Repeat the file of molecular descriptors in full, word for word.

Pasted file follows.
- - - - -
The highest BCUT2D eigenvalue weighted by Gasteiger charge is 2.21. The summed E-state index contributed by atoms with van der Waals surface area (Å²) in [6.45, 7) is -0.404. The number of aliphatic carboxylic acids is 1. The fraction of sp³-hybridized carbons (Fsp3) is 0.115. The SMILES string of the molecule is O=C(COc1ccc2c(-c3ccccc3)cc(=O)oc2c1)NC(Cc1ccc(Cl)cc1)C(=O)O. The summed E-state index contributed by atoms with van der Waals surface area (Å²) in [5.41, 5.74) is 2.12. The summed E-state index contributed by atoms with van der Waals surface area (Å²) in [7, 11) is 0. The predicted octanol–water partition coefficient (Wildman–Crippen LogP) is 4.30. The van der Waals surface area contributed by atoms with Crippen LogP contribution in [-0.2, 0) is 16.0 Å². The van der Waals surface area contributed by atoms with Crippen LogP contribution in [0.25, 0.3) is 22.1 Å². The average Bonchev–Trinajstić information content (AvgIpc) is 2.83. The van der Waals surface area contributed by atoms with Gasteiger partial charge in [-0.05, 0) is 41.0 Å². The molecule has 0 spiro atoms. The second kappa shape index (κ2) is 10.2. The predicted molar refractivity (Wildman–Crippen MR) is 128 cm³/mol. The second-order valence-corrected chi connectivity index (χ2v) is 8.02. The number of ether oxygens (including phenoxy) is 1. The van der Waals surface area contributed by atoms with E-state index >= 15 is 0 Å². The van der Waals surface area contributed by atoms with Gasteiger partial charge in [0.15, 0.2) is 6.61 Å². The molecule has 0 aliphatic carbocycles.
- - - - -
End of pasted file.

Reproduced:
The highest BCUT2D eigenvalue weighted by Gasteiger charge is 2.21. The summed E-state index contributed by atoms with van der Waals surface area (Å²) in [6.45, 7) is -0.404. The number of aliphatic carboxylic acids is 1. The fraction of sp³-hybridized carbons (Fsp3) is 0.115. The SMILES string of the molecule is O=C(COc1ccc2c(-c3ccccc3)cc(=O)oc2c1)NC(Cc1ccc(Cl)cc1)C(=O)O. The summed E-state index contributed by atoms with van der Waals surface area (Å²) in [5.41, 5.74) is 2.12. The summed E-state index contributed by atoms with van der Waals surface area (Å²) in [7, 11) is 0. The predicted octanol–water partition coefficient (Wildman–Crippen LogP) is 4.30. The van der Waals surface area contributed by atoms with Crippen LogP contribution in [-0.2, 0) is 16.0 Å². The van der Waals surface area contributed by atoms with Crippen LogP contribution in [0.25, 0.3) is 22.1 Å². The average Bonchev–Trinajstić information content (AvgIpc) is 2.83. The van der Waals surface area contributed by atoms with Gasteiger partial charge in [-0.05, 0) is 41.0 Å². The molecule has 0 spiro atoms. The second kappa shape index (κ2) is 10.2. The predicted molar refractivity (Wildman–Crippen MR) is 128 cm³/mol. The second-order valence-corrected chi connectivity index (χ2v) is 8.02. The number of ether oxygens (including phenoxy) is 1. The van der Waals surface area contributed by atoms with E-state index >= 15 is 0 Å². The van der Waals surface area contributed by atoms with Gasteiger partial charge in [0.15, 0.2) is 6.61 Å². The molecule has 0 aliphatic carbocycles.